I was enroute to a Digital Equipment Corporation (DEC) reunion for those who worked in the “northern” offices (Warrington and Leeds really). It was a very impressive meeting of people who loved working for one of the greatest companies to have ever existed. Ken Olsen would have been impressed with the kind words people had for the company. It's the first of these I've been to, even though it is 16 years sine I left, people still knew me by sight – very impressive seeing that I'm older, about 3 stone heavier and grey now!

I left the heaving mass of Rangers fans behind and headed for a meeting in Leeds, then on to Newcastle – a long day by the time I hit the sack it was after 10 and I was really trashed. Sleep was difficult to get though as I was loudly reminded what the streets of Newcastle are like at night, even on the 4th floor away from the main area the noise was phenomenal – singing, shouting, sirens, music and car exhausts as loud as anything else! The bed I had must have had some history, it was totally finished – I complained as I left but think it will have been a waste of breath. Quality certainly is not the name that pace should have!

I got the chance to stand on hallowed ground twice while I was in Newcastle. Phil, my colleague is working in St James' Street, next to the best ground in the country. I stood and admired the Gallogate End of St James' Park as I waited for Phil and admired the sheer size of the place. In a way, the ground reflects some of the past of the city, the heavy engineering and the sheer scale of things that have been done there – a magical place.
Friday was another train ride and I met up with some old friends in Durham. Another ex-DEC gathering, but this time the main were former field service technicians. We were able to tak about tape drives and disks and oscilloscopes – all the bits that scare the sales people! Durham is a beautiful city and deserves all its accolades, and it has some great pubs too. Other than a bit of paint and maybe addition of a telly and a no-smoking sign, some of these hostelries have stayed the same since they were built. We had an afternoon with some real characters, visiting places of real character – excellent!

I must put a comment here about the trains. With the Scandanavian tank in the garage having major surgery I have been on the trains the last three weeks. Most of it has been fine, the trains have been on time and I've had a seat and power for my laptop too – not bad for a service that gets panned all the time. The conversations around me have been quite varied, and the journey back from Durham was most interesting with a group of young ladies discussing the various uses for a vibrating skin buffer being one of the most intriguing!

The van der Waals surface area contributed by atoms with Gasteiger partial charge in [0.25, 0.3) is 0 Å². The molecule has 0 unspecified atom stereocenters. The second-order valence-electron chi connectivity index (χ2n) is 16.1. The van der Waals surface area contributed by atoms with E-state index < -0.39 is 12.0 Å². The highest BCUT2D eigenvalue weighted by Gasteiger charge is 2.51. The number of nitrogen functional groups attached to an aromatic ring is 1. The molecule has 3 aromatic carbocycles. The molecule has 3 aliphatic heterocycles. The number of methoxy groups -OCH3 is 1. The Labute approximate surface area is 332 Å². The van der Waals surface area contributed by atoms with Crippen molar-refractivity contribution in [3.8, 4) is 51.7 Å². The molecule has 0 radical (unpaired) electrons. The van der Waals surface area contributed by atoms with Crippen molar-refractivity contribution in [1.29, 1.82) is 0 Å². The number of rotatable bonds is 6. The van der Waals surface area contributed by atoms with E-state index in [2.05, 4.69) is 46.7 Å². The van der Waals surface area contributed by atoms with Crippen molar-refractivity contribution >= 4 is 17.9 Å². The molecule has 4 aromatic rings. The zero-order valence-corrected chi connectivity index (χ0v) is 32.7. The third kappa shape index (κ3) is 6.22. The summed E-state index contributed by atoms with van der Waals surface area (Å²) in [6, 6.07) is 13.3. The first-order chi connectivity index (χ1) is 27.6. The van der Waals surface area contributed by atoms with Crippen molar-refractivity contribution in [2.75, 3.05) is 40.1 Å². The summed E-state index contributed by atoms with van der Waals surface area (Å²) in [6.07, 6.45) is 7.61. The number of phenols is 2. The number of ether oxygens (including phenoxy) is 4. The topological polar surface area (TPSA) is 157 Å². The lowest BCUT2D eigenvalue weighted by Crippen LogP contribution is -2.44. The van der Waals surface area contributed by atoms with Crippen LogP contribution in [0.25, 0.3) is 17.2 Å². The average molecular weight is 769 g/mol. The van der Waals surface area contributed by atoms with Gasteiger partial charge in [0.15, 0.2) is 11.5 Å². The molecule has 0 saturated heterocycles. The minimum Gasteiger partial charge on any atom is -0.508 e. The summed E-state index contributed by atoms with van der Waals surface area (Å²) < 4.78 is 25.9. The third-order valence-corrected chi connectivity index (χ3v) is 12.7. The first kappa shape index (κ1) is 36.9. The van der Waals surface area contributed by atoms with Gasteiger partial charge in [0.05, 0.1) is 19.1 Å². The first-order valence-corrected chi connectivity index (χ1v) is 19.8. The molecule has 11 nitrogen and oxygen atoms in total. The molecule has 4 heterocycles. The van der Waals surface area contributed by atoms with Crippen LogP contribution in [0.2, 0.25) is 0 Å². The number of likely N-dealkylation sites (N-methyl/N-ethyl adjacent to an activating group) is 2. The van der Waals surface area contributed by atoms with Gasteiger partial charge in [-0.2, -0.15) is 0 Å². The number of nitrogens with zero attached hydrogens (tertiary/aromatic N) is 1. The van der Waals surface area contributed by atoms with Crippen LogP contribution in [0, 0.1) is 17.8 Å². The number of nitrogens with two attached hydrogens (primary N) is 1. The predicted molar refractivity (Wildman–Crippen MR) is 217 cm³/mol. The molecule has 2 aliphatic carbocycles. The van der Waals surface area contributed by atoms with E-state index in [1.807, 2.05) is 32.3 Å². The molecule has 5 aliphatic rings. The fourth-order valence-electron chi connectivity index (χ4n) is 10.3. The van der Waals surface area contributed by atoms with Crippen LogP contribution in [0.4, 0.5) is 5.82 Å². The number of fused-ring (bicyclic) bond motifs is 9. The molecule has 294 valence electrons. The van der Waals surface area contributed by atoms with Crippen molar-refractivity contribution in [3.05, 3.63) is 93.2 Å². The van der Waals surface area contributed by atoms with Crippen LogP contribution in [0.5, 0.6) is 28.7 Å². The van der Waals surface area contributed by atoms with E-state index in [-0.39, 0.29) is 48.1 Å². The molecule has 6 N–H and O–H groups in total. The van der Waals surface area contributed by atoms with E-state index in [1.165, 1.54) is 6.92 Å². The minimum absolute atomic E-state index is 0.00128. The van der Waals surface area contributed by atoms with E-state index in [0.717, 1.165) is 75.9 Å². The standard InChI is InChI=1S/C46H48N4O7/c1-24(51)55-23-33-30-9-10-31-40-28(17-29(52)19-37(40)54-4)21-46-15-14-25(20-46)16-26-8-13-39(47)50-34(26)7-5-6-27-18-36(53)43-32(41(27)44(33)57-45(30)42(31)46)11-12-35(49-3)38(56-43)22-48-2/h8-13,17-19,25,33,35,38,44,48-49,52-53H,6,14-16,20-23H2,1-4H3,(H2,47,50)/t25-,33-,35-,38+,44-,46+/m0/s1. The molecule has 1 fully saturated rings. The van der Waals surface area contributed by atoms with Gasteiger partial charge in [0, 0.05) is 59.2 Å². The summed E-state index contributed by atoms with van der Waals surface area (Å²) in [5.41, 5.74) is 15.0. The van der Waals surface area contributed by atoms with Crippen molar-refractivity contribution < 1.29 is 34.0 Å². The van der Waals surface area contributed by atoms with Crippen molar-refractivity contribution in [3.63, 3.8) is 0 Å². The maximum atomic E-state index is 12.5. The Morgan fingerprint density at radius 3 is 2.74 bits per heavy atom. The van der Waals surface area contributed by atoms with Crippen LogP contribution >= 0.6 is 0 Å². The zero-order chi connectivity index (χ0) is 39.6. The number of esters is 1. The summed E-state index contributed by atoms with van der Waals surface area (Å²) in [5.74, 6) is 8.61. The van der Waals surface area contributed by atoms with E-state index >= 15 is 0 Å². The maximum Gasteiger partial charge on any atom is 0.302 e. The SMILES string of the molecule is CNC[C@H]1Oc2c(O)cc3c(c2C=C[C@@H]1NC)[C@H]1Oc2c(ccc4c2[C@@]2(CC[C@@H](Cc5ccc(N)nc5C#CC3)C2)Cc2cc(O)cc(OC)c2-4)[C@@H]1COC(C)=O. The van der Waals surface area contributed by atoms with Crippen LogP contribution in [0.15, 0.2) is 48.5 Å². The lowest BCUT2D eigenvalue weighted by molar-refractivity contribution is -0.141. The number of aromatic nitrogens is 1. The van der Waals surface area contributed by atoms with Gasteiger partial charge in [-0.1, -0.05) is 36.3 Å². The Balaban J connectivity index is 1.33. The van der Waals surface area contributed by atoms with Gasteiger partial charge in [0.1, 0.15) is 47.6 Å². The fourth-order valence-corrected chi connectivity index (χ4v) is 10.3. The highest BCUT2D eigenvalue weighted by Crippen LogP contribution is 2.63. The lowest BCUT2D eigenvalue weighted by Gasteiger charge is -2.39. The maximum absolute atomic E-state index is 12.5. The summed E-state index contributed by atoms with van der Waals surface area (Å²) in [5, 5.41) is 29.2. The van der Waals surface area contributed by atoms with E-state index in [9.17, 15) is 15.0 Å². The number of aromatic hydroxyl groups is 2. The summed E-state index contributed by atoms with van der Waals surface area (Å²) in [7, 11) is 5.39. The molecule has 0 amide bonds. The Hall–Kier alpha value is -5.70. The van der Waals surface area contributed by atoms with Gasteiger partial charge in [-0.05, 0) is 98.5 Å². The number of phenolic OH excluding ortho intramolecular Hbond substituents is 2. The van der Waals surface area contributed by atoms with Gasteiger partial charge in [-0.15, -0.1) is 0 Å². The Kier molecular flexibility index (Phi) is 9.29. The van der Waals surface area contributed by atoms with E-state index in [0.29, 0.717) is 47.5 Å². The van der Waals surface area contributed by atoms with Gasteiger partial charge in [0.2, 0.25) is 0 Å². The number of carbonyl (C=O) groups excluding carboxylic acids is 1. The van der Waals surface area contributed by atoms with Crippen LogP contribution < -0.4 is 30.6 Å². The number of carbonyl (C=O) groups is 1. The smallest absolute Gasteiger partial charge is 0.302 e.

Anyway, I’ll drop some more in later. Don’t forget to check us out at JoraPh Consulting Ltd –


Monday, 12 May 2008

A bit of this and a bit of that!

This week our “urban hero” (should that read "urbane"?) wades round London, is sleepless in Newcastle, explains how phones don't swim and still cannot get his Scandinavian chariot working properly!

I went to London last week, and boy, did it rain! It's a long time since I was there when I thought it had been so bad! The water running down the steps into the tube areas was impressive. Chelsea FC played Liverpool while I was there. The result is well known now, but my interest was that I was on the tube from Turnham Green though to Wimbledon where I enjoyed a wonderful evening with some very special friends, Roberto and Cinthia. I met an Internet speciialist on the way down, and maybe we can do some work together sometime in the future. In Wimbledon the heavens opened and it rained like I was in the Tropics. I took the tube back just as the Londoners were sending the Scousers home without a place in the European Cup Final. The noise on Fulham Broadway tube station was phenomenal, as the doors of the train opened it was deafening!
Anyway, most of it was interesting, some of it was fun, almost all of it was wet, but it was nice to see old friends and hopefully I've picked up some more work for our guys to do.
As I type I'm back n the train south for this weeks visit to the smoke. More meetings, more hotel rooms and plenty of tube and bus trips!